English vocabulary: Talking about people
Here are some useful words and phrases to describe someone's physical characteristics and personality.
He looks like… (his sister)
He's like … (his brother)
(For more details on be like and look like, see our English speaking page on how to use like, be like and look like.
take after = inherit a characteristic: "You take after your aunt. You're both tall and dark."
have got = inherit a characteristic: "You've got your father's nose / your mother's eyes." etc
Here are some useful ways to describe people in English.
tall: "He's quite tall for his age."
short = opposite of tall
slim = not fat or thin: "She's very slim."
overweight (fat): "He's a little overweight."
thin: "He's too thin. He looks unhealthy."
muscular = with muscles: "He's quite muscular after all those weeks in the gym."
skinny = thin: "You need to eat more. You're looking skinny."
well-built = quite big as a person: "He's well-built, in his 40s."
fit = when you do lots of exercise: "She's fit and quite slim."
Some adjectives, like fat or thin, can be a little insulting. Instead, you can say "a little overweight" or "a bit thin".
You can describe someone's hair length, colour and shape:
have long / short / shoulder-length hair
have blond / brown / red / dark hair
have curly / wavy / straight hair
Example: "She has long, brown, curly hair."
Or, "Her hair is long, brown and curly."
Remember: you don't need "and" before the last adjective when it comes before the noun. When the adjectives come after the noun, use "and" before the last adjective.
old: "He's quite old now."
young: "She's a young woman in her 20s."
middle-aged = from about 50 to 65.
an adult (20+)
a teenager (13-18)
a child (2 – 12)
a baby (0 – 2)
in his / her / our / their 20s / 30s / 40s / 50s / 60s etc
"She's a middle-aged woman in her 60's."
"He liked animals when he was a child."
For more words and phrases to describe physical characteristics in English, see our page on Describing people.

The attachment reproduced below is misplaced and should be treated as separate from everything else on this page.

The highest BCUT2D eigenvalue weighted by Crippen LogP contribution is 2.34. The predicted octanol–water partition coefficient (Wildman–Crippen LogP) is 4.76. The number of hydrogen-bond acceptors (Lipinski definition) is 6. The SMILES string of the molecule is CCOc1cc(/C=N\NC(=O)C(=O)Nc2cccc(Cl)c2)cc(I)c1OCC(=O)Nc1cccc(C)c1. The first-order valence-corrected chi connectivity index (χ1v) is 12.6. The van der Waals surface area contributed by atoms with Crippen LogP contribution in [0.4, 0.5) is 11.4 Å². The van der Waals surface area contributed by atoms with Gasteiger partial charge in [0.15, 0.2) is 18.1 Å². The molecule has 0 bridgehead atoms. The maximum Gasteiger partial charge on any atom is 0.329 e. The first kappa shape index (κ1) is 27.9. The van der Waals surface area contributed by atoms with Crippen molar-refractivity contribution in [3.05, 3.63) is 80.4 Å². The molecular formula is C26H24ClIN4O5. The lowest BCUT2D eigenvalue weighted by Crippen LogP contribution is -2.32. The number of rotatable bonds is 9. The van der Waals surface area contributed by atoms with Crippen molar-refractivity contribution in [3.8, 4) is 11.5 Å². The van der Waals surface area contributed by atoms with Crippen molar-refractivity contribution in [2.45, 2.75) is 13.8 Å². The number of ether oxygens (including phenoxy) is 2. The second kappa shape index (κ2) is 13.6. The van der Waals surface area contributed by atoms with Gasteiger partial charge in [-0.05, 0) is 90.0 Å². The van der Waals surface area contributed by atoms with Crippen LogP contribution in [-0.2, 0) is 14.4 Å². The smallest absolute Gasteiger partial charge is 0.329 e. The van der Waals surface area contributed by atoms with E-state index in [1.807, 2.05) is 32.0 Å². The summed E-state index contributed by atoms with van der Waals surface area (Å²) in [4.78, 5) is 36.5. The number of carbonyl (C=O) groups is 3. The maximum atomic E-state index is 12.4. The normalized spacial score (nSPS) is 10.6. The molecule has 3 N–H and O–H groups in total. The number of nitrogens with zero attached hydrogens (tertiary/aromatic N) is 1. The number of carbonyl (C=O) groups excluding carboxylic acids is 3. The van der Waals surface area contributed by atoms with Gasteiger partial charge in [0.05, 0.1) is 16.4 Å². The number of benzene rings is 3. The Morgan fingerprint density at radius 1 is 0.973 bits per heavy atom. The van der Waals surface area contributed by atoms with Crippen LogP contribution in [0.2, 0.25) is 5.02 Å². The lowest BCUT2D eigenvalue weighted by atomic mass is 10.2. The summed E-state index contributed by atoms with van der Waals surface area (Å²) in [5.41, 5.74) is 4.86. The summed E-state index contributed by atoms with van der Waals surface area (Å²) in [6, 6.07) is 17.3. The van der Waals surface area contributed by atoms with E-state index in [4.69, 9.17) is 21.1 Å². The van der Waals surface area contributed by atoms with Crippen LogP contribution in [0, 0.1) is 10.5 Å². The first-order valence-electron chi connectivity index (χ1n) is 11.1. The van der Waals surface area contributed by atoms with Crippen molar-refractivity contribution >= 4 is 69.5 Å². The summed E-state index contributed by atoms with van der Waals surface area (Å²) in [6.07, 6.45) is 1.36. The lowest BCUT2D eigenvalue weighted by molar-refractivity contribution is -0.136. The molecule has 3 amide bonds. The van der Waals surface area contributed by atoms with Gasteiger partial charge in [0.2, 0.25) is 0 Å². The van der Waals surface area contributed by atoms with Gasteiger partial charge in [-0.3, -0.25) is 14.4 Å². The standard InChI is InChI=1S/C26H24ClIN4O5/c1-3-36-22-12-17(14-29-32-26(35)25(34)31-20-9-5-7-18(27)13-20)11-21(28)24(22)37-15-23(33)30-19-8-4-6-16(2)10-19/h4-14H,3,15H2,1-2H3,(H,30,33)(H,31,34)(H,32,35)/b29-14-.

Here are some common words and phrases to talk about personality. For a longer list, see our page on words that describe behaviour.
kind vs unkind = if you are nice and help people, or not
friendly vs unfriendly = if you are a person who says hello to someone, or not
happy vs unhappy / sad = if you smile, or if you look sad
clever / intelligent / bright = if you understand things easily
not very bright / not very clever = if you find things difficult to understand
hard-working vs lazy = if you work hard, or not
outgoing / sociable = if you like spending time with other people
quiet = if you don't like noise or lots of people
shy = if it's difficult for you to speak to people
serious = if you enjoy studying and don't like partying
reserved = if you don't make friends quickly
laid-back vs anxious = if you are relaxed about life, or not
funny = if you make other people laugh (funny can also mean "strange)
ambitious vs unambitious = if you want to do well in your career or make lots of money, or not
polite vs impolite / rude = if you have good manners (i.e say "Please" and "Thank you") or not
Be careful with these words!
sensible vs sensitive
A sensible person is careful, and doesn't do stupid things.
A sensitive person feels emotions quickly, and can get sad or upset easily.
A sympathetic person can understand you when you are upset or unhappy.
Describing People Exercise
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